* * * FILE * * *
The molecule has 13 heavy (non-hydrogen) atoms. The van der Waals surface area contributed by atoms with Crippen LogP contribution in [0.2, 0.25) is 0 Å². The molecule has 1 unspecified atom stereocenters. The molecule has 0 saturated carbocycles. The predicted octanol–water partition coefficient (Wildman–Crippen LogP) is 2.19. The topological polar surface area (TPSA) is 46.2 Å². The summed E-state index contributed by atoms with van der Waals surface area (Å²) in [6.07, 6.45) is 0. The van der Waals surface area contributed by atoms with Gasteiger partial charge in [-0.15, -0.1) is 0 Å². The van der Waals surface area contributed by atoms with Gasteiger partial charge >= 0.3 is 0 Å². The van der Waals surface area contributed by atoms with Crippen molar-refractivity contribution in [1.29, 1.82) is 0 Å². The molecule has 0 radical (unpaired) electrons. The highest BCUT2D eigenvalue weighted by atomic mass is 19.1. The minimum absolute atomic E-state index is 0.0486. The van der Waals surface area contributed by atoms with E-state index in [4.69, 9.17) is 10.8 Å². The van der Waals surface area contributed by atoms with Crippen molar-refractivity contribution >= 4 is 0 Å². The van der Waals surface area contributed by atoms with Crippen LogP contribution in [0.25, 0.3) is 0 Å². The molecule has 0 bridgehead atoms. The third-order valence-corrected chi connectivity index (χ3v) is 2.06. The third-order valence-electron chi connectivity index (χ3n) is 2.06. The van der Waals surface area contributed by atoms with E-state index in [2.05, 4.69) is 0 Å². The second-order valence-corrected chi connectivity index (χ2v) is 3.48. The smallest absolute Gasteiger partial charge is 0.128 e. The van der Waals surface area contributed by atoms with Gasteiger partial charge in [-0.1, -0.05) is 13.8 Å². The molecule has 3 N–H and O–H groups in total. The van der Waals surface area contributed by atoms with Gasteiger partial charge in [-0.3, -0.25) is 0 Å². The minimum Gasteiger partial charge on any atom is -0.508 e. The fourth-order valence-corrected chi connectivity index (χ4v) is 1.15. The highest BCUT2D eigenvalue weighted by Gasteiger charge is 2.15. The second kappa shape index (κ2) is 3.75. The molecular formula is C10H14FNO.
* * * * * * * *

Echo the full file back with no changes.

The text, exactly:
The molecule has 13 heavy (non-hydrogen) atoms. The van der Waals surface area contributed by atoms with Crippen LogP contribution in [0.2, 0.25) is 0 Å². The molecule has 1 unspecified atom stereocenters. The molecule has 0 saturated carbocycles. The predicted octanol–water partition coefficient (Wildman–Crippen LogP) is 2.19. The topological polar surface area (TPSA) is 46.2 Å². The summed E-state index contributed by atoms with van der Waals surface area (Å²) in [6.07, 6.45) is 0. The van der Waals surface area contributed by atoms with Gasteiger partial charge in [-0.15, -0.1) is 0 Å². The van der Waals surface area contributed by atoms with Gasteiger partial charge >= 0.3 is 0 Å². The van der Waals surface area contributed by atoms with Crippen molar-refractivity contribution in [1.29, 1.82) is 0 Å². The molecule has 0 radical (unpaired) electrons. The highest BCUT2D eigenvalue weighted by atomic mass is 19.1. The minimum absolute atomic E-state index is 0.0486. The van der Waals surface area contributed by atoms with E-state index in [4.69, 9.17) is 10.8 Å². The van der Waals surface area contributed by atoms with Crippen molar-refractivity contribution >= 4 is 0 Å². The van der Waals surface area contributed by atoms with Crippen LogP contribution in [0.25, 0.3) is 0 Å². The molecule has 0 bridgehead atoms. The third-order valence-corrected chi connectivity index (χ3v) is 2.06. The third-order valence-electron chi connectivity index (χ3n) is 2.06. The van der Waals surface area contributed by atoms with E-state index in [2.05, 4.69) is 0 Å². The second-order valence-corrected chi connectivity index (χ2v) is 3.48. The smallest absolute Gasteiger partial charge is 0.128 e. The van der Waals surface area contributed by atoms with Gasteiger partial charge in [-0.1, -0.05) is 13.8 Å². The molecule has 3 N–H and O–H groups in total. The van der Waals surface area contributed by atoms with Gasteiger partial charge in [-0.3, -0.25) is 0 Å². The minimum Gasteiger partial charge on any atom is -0.508 e. The fourth-order valence-corrected chi connectivity index (χ4v) is 1.15. The highest BCUT2D eigenvalue weighted by Gasteiger charge is 2.15. The second kappa shape index (κ2) is 3.75. The molecular formula is C10H14FNO.